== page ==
4.0 – The scenario is better balanced than most, but it’s just short of perfect.
3.0 – It’s not too easy or too hard, but it only has a moderate challenge.
2.0 – The scenario is balanced worse than most, but it’s not a complete loss.
1.0 – The scenario is too easy or completely impossible.
Note: When reviewing sieges that specify the game should be played either as attacker or defender, balance should only be rated from this perspective, not from both.
This area is probably second in subjectivity behind playability. Creativity is found in all aspects of a scenario, from map design, to the story, to what units a player is given, to the objectives, to eye-candy used, etc. Every aspect of a scenario factors into creativity. Note that a scenario doesn’t have to be full of the latest tricks or eye-candy to be creative, though these can be considered.
Some things you might like to consider are –
- Is there something truly unique about this scenario?
- Does the author make good use out of the design tools provided?
- Does the scenario stand out in your memory because it features something not found in other scenarios?
- How creative is the map design?
- How creative are the story/events?
- The starting units and positions (the beginning of the scenario)?
This is a less subjective area than some of the other ratings, but still, beauty is in the eye of the beholder. Remember that eye candy is not a prerequisite in a scenario. You should never mark down a map if there are no editor tricks present.
Some things to consider when rating map design could be –
- How complex is the map design? Has the author shown a command of the map editor including scripting and the terrain modelling tools?
- Are there ugly points that don’t blend into the map?
- Does the map seem like it has been planned well or is it just a collection of different eye-candies that are not linked to each other in any way?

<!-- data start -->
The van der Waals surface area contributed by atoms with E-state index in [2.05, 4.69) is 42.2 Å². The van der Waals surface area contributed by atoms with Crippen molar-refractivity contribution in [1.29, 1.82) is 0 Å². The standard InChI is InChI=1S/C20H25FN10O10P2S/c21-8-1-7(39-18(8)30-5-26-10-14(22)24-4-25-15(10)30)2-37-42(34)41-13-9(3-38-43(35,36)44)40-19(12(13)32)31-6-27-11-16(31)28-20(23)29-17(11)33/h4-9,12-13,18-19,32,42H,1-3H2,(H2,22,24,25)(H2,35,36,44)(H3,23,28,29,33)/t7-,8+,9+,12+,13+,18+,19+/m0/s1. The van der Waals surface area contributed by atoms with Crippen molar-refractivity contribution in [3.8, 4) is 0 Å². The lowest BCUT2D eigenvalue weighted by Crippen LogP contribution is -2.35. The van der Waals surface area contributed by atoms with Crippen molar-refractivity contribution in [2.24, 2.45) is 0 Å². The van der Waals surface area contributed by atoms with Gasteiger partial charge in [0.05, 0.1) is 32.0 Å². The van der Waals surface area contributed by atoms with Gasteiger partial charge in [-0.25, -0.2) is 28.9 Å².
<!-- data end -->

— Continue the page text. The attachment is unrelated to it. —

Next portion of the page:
- How natural does the map look?
- The use of elevation, hill and mountains and how realistic they look.
- Water objects: are there any bad points in water areas, like bad water/land connections or where a river connects to the sea and doesn’t seem to merge properly?
- Does the map seem too sparse or too crammed to you?
This is another less subjective category. If there is no story or instructions, the score is easy… it’s a 1. A couple of lines that don’t really explain the map or objectives could be a 2. A basic story that explains what the map is about, as well as some basic instructions would probably score a 3. If the story is good and the instructions are detailed and comprehensive, then normally you would rate it as 4, and an exceptional story and concise instructions can be a 5. If the instructions are wrong, misleading or confusing, the rating goes down.
Hints and History can also be judged here… these two areas are not required, but they can also help boost a scenario’s score. The rating should not be affected based on whether the story is fictional or historical. It doesn’t make a difference as long as there’s either a story that draws the player into the scenario or a comprehensive set of instructions. Historical articles are acceptable as a substitute to a story.
Despite comments to the contrary, awarding a 5.0 score for a Crusader Skirmish map without a story is not acceptable. Skirmish maps can, and should, benefit from either a story and/or composite instructions, or even a short, concise article by the designer explaining what the scenario involves. Reviews where a high score is awarded without sufficient justification will not be approved regardless of the game type.
The last item that factors into the rating of the story and instructions is grammar and spelling. A designer should be diligent in this area of his scenario since it’s very easy to copy the text into a word processor and spell check the instructions. Please also remember that this is an English speaking site and your text should be written in English.